The Mass and dedication of the statue was on the grounds of St. Joseph’s Health Care facility. The statue is located on the grounds where many religious sisters prayed the ‘Stations of the Cross’ as they lived and worked at St. Joseph’s facility. In attendance was Jean Morrison – President and Executive Director of Emmanuel Care.

Statue of St. Mother Teresa of Calcutta holding a small child.

 

Fr. Binu Rathappillil, VC, addresses the congregation at the beginning of the Sunday Eucharistic celebration and dedication/ blessing of the statue of St. Mother Teresa.

The homily at the event celebrated St. Mother Teresa as an example of the power of one holy person’s “YES” to giving themselves to Christ and caring for the beloved little ones – especially those on the peripheries. It was also the occasion to invite the community to get ready to receive the upcoming “Diocesan Pastoral Plan” soon to be promulgated in the diocese.

Local musicians led the celebration of the Mass for the parish feast day.

Blessing of the statue at the beginning of the Eucharistic liturgy.

Applicants to the Permanent Diaconate Program

Paul Wheeler, Nicholas Blom, Ryan LeBlanc and their wives, Ely, Maureen, and  Monique gathered for an informal dinner at my residence on Sept. 5, 2019.

Receiving New Clergy in our Diocese to Serve our Parish Communities

The Diocese of Saskatoon continues to be blessed by the clergy who come to serve our diocese. This summer several priests arrived from Ghana, Nigeria, and India to serve our parish communities.

A New Clergy Formation program was recently held for newly-arrived priests in the diocese of Saskatoon (left to right): Fr. Prosper Abotsi (Associate Pastor for Humboldt cluster); Fr. Santhosh Thekkekulam, VC, (Pastor for Wilkie cluster); Fr Jerome Ogunleye (pastor for Wadena cluster); Fr. Francis Appiah-Kubi (pastor for Fox Valley cluster); Bishop Mark Hagemoen; Fr. John Abban-Bonsu (Associate Pastor, Holy Spirit, Saskatoon); Fr. Habila Musa (Pastor for Rosetown cluster); Fr. Paul Oshin (Associate Pastor, St. Paul, Saskatoon); and Fr Clement Arthur (Pastor, St. Michael and St Peter the Apostle, Saskatoon). – Photo by Kiply Yaworski, Catholic Saskatoon News.

Conclusion:

 

The spring and summer season was a time of experiencing an abundance of God’s blessings and the experience of the work of the Holy Spirit in the life of a striving and faithful People of God. ministry and blessing.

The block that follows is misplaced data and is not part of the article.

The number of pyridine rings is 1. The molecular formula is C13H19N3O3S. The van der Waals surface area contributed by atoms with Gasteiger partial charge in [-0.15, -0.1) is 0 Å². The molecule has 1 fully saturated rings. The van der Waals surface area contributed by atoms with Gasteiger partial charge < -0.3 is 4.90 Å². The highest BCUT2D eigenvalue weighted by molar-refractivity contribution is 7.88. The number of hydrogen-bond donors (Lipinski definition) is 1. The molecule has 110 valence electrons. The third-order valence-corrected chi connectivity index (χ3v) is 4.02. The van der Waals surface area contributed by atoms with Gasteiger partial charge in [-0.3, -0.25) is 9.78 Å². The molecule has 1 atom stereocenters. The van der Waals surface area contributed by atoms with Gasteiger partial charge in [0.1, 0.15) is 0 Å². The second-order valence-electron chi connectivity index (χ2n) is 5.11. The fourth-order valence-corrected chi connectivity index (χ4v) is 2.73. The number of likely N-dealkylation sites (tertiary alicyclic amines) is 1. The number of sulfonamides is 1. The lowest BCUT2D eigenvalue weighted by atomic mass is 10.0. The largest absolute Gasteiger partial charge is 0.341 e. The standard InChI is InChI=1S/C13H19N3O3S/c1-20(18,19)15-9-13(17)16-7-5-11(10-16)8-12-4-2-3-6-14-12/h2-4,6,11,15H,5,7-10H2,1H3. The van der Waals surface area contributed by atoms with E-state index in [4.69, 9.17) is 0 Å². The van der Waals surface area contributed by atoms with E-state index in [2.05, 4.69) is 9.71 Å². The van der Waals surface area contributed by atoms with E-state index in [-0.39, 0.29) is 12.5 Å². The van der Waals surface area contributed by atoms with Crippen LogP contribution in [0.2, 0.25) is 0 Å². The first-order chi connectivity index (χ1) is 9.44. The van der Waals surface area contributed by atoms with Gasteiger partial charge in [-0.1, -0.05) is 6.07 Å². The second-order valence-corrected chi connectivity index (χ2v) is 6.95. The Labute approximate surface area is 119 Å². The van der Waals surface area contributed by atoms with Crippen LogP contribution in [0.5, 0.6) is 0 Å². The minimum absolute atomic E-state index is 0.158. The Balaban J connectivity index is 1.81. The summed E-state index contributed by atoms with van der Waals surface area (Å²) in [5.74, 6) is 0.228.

The Diocese of Saskatoon continues to reveal so many ways in which love and dedication to Christ and the Church is evident in the many activities and devotions of dedicated and zealous people.

I look forward to the upcoming Fall season as we introduce our Diocesan Pastoral Plan, and propose to our parish communities pastoral goals to help our communities and diocese continue to engage in the life, mission, and ministry of Jesus Christ.            

                                                                        In Christ,

+Mark Hagemoen

 

 

 

 

 

 

 

 

 

Bishop Mark Hagemoen Blog – Summer 2019 Trip to the West Coast

By Bishop Mark Hagemoen's blog, News

Trip to Garibaldi Highlands and Black Tusk with graduates from St. Therese Institute of Faith and Mission Apostolic Year

By Bishop Mark Hagemoen, Bishop of Saskatoon

Six graduates from St. Therese, Brunojoined myself and several others from the Archdiocese of Vancouveron a spectacular one-day 27-kilometre hike through Garibaldi Park and Black Tusk mountain this summer. The area is utterly spectacular and beautiful. It is also a great introduction to prairie people of the mountainous playground of British Columbia and specifically, the southwest coast mountains.

The six graduates from St. Therese were: Rheal Chartier (St. Boniface Archdiocese, Manitoba); Veronica and Dominique Skuban (St. Paul Diocese, Alberta); Alison Fox (Calgary Diocese, Alberta); Kaitlyn Deck (Saskatoon Diocese, Saskatchewan); Peter Van Leeuwen (Archdiocese of Vancouver, British Columbia). Joining us were: Douglas Pham and his fiancé, Julia Rumpel and Beverly Ng of Vancouver; Josh Dupuis (just moved from Saskatoon to Vancouver); and Rev. Gary Franken of the Archdiocese of Vancouver.

The area features vast and majestic topography of meadow highlands, as well as spectacular ridges and peaks – many which fall off into seemingly empty abysses.